I strongly believe that the theme for the 2019 International Youth Day (this past Tuesday) is incredibly relevant to the direction in which Shules, community organisations and the education system in general should be going.

The theme this year is “transforming education”.

It highlights efforts to make education more relevant, equitable and inclusive for all youth, including efforts by youth themselves.

When you have three of the top ten issues that youth themselves identify as their biggest concerns (Mission Australia Youth Survey 2018), namely; mental health, body image and suicide, it is incumbent, if not obligatory, for us to engage with our youth in a manner that mitigates these serious issues.
It cannot, however, be addressed in a manner of tokenism. I recall quite a few years ago, asking my Shule board at the time, to encourage more youth to have a voice on the board. A few did in fact join the board I know they were hoping that they could make a difference. Unfortunately they remained pretty much voiceless. The older members didn’t allow their opinions (I don’t believe it was intentional but rather an already fixed mentality) to be voiced or to be given air time. I could sense the frustration building among the youth members. It did not take long before they left the board, disillusioned and disappointed, as they felt their voices were not being heard.

A familiar phrase, one which perhaps many of us heard growing up, was ‘‘children should be seen and not heard”. This old adage which is antiquated and provides a completely misguided attitude towards children and youth is unfortunately still an attitude to which some subscribe. It was likely this type of thinking and philosophy which led to the terrible handling of child sexual abuse. Fortunately, over the past few years, thanks to the efforts of many survivors of child abuse, this has been exposed and attitudes are changing. In fact, one of the seven child safe standards, requires organisations to develop strategies that promote child participation and empowerment.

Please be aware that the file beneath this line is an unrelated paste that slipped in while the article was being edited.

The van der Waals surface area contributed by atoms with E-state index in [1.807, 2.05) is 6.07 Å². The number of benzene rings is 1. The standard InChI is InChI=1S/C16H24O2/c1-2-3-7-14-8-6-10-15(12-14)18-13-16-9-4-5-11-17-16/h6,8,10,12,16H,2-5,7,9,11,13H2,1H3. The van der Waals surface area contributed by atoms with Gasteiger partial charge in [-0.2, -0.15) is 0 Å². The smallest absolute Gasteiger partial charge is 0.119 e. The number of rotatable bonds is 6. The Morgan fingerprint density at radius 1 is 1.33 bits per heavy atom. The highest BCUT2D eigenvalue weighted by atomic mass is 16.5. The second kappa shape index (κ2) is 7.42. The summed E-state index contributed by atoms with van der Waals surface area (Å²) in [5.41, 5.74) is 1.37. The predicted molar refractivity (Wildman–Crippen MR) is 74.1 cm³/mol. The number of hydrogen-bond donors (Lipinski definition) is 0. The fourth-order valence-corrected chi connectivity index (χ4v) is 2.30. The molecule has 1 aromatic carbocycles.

The truth is that it is not just about allowing them to have a voice. Our youth are often much wiser than you may think, and they have the power to express their thoughts and views quite simply and with authority. R. Chanina remarked, “I have learned much from my teachers, more from my colleagues, and the most from my students” (Ta’anis 7a). Listening to the voices of our youth will no doubt assist us in both setting appropriate goals and achieving those set goals!

The same goes with the importance of being inclusive. We must not be satisfied with motherhood statements on the subject of inclusivity. Sadly there are way too many of these being said all the time. You could preach all day about being inclusive and welcoming but without demonstrable actions that show youth that they genuinely have a place in the community, sadly they will not feel they have a place. It was only a short few weeks ago where we saw the terribly tragic reality of a young man taking his own life because he didn’t feel he had a place in his community. This news should have shocked every community leader (and perhaps every community member) to the core! Even more devastating is that he was not the only one. There are more and more incidents we hear about on a regular basis.

We need our young people (and any person for that matter) to feel welcome, secure and comfortable in our Shules, schools and community groups. I am certainly of the belief that community leaders need to lead from the front or by example but it is the entire communities’ responsibility to ensure this occurs! It cannot be understated how judgmental views, snide remarks or hurtful comments by community members, can have such a devastating impact or effect on the life of a young person.

The Talmud in Tractate Shabbat lists different questions we will be asked when we reach the Heavenly tribunal one day. One of those questions, put in a more contemporary way, asks what we did to inspire or mentor the next generation. Did we address their needs at the current time or did we ignore them? Did we only consider what was good for ourselves or did we give thought and effort to benefiting and assisting the next generation? Did we truly listen to the voices of our youth and respond to the messages they imparted to us? Or were the voices treated as insignificant or unimportant?

Let us make sure we have the ability to answer in the affirmative. Do whatever is within your capability (we all can do something) to make a real difference. There is no deed too small. You never know, you may just be saving a life too!

Shabbat Shalom

Rabbi Daniel Rabin

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